What is it that’s so intriguing about Third Day? I consider this as I wait, counting the minutes until the five guys of Christian music’s twice-crowned rock ‘n’ roll royalty emerge from a meeting.

They collectively greet me as I join them at the band’s Nashville-based management office to discuss the last decade. Since beginning right out of high school in the early '90s, Third Day has quietly and relentlessly built a fervent following, first among fans and more recently among critics. After finally adding a GRAMMY statue this February for "Come Together" (Essential) to an already impressive collection of other awards, Third Day is taking some time off to reflect on where the road may lead from here.

“We never had any idea that it would go where it has,” the group’s front man, Mac Powell, recalls of the start of Third Day’s 10-year career. “Yet at the same time, in the back of our minds, we knew we had something special. We wanted to be the next Petra — you know, we wanted to be the next big band that really affected a lot of people through music.”

“We wanted to be the next Petra then,” guitarist Mark Lee, the Atlanta-entrenched band’s only Nashville resident, flatly clarifies.

"We’ve always been motivated to do [music],” bassist Tai Anderson adds. “We weren’t there just paying our dues, hoping some day it was going to get better.

“We love talking about the days [when we would] drive a thousand miles to get a $3.17 love offering. When we went on that first tour and played 65 churches, we loved playing in those churches. When we got to play in theaters, we loved playing in theaters. And now, we get to play arenas. Are we hoping for stadiums next? Yes, of course,” Anderson admits with a grin.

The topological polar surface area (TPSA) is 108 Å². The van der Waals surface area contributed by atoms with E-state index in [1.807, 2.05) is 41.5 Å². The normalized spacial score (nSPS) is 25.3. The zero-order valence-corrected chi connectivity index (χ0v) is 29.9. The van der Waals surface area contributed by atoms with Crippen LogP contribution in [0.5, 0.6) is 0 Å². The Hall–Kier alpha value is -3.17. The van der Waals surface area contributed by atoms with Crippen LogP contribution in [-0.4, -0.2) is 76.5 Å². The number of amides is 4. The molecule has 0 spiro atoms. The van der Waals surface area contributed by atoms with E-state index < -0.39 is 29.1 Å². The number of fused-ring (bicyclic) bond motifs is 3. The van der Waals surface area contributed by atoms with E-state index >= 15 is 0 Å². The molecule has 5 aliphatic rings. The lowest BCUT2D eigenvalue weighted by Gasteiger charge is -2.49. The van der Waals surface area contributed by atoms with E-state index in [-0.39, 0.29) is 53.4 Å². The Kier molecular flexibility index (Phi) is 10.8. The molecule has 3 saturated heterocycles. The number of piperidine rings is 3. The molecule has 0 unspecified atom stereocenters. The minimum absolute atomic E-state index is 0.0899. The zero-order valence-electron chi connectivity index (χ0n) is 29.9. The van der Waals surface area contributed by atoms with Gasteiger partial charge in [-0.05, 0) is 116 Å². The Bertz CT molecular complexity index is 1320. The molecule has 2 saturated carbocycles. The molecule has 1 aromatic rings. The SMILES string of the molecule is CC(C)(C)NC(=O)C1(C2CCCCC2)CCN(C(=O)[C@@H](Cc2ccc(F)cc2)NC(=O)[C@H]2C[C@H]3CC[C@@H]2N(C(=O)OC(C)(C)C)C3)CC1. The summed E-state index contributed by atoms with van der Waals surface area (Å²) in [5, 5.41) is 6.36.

With the success of last year’s tours in support of its gold-selling release "Come Together" and the sold-out “Come Together and Worship” circuit with fellow megastar Michael W. Smith, the band is now reaching an audience of record proportions. Though they’re uncomfortable with the label “rock stars” unless sarcasm’s involved, each of these five men admits to enjoying some of the benefits their relative fame has afforded them.

“We have to do a lot less than we used to,” laughs Anderson. “When you’re the new band, you don’t have anybody to help you. You’re driving all night; you’re setting up your T-shirts that you printed yourself. Then you go home, and you’ve got to put the names on the mailing list. But now we have people who do all this for us! We literally just get to walk onstage, throw our hands on a guitar and play. When we’re not doing all the business stuff, we can hang out together a little more because we have this whole team helping with the machinery of it all.”

After traveling across the country last year encouraging believers to worship together in unity, the members of Third Day are now finding more time to apply that tenet in their communities back home. The members’ wives, children and fellow church members are all seeing a little more of them this spring, due to a lighter touring schedule.

“I think there are struggles with [being gone],” says Anderson. “I don’t think any of us wants to put out that ‘please-feel-sorry-for-us’ vibe because no one is going to feel sorry for a musician! We realize we’re blessed. And we realize that the struggles we have with our families are not unique to us. They’re with anyone who’s married. Your marriage is something that you constantly have to work on and fight for.”